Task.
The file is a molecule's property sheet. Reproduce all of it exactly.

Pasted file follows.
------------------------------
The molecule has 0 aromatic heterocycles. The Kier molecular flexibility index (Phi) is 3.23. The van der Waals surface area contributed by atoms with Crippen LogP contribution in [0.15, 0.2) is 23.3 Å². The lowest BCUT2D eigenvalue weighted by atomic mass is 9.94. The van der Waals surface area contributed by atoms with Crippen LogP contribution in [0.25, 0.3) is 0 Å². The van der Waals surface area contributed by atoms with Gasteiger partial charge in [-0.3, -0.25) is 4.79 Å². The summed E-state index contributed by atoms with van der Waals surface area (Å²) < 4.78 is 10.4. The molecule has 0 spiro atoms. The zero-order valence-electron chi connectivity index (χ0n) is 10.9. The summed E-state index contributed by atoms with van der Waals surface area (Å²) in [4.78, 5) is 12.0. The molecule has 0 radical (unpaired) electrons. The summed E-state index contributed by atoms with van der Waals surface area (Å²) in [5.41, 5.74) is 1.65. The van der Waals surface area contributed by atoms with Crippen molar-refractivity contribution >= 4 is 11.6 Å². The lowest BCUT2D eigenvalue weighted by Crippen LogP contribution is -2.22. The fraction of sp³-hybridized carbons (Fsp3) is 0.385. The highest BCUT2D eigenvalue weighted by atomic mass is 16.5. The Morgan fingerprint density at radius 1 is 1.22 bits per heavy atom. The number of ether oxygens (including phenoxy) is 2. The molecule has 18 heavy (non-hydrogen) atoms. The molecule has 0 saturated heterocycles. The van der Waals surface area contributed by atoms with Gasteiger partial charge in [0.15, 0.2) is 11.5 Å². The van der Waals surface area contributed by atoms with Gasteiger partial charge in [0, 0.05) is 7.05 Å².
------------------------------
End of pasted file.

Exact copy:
The molecule has 0 aromatic heterocycles. The Kier molecular flexibility index (Phi) is 3.23. The van der Waals surface area contributed by atoms with Crippen LogP contribution in [0.15, 0.2) is 23.3 Å². The lowest BCUT2D eigenvalue weighted by atomic mass is 9.94. The van der Waals surface area contributed by atoms with Crippen LogP contribution in [0.25, 0.3) is 0 Å². The van der Waals surface area contributed by atoms with Gasteiger partial charge in [-0.3, -0.25) is 4.79 Å². The summed E-state index contributed by atoms with van der Waals surface area (Å²) < 4.78 is 10.4. The molecule has 0 spiro atoms. The zero-order valence-electron chi connectivity index (χ0n) is 10.9. The summed E-state index contributed by atoms with van der Waals surface area (Å²) in [4.78, 5) is 12.0. The molecule has 0 radical (unpaired) electrons. The summed E-state index contributed by atoms with van der Waals surface area (Å²) in [5.41, 5.74) is 1.65. The van der Waals surface area contributed by atoms with Crippen molar-refractivity contribution >= 4 is 11.6 Å². The lowest BCUT2D eigenvalue weighted by Crippen LogP contribution is -2.22. The fraction of sp³-hybridized carbons (Fsp3) is 0.385. The highest BCUT2D eigenvalue weighted by atomic mass is 16.5. The Morgan fingerprint density at radius 1 is 1.22 bits per heavy atom. The number of ether oxygens (including phenoxy) is 2. The molecule has 18 heavy (non-hydrogen) atoms. The molecule has 0 saturated heterocycles. The van der Waals surface area contributed by atoms with Gasteiger partial charge in [0.15, 0.2) is 11.5 Å². The van der Waals surface area contributed by atoms with Gasteiger partial charge in [0, 0.05) is 7.05 Å².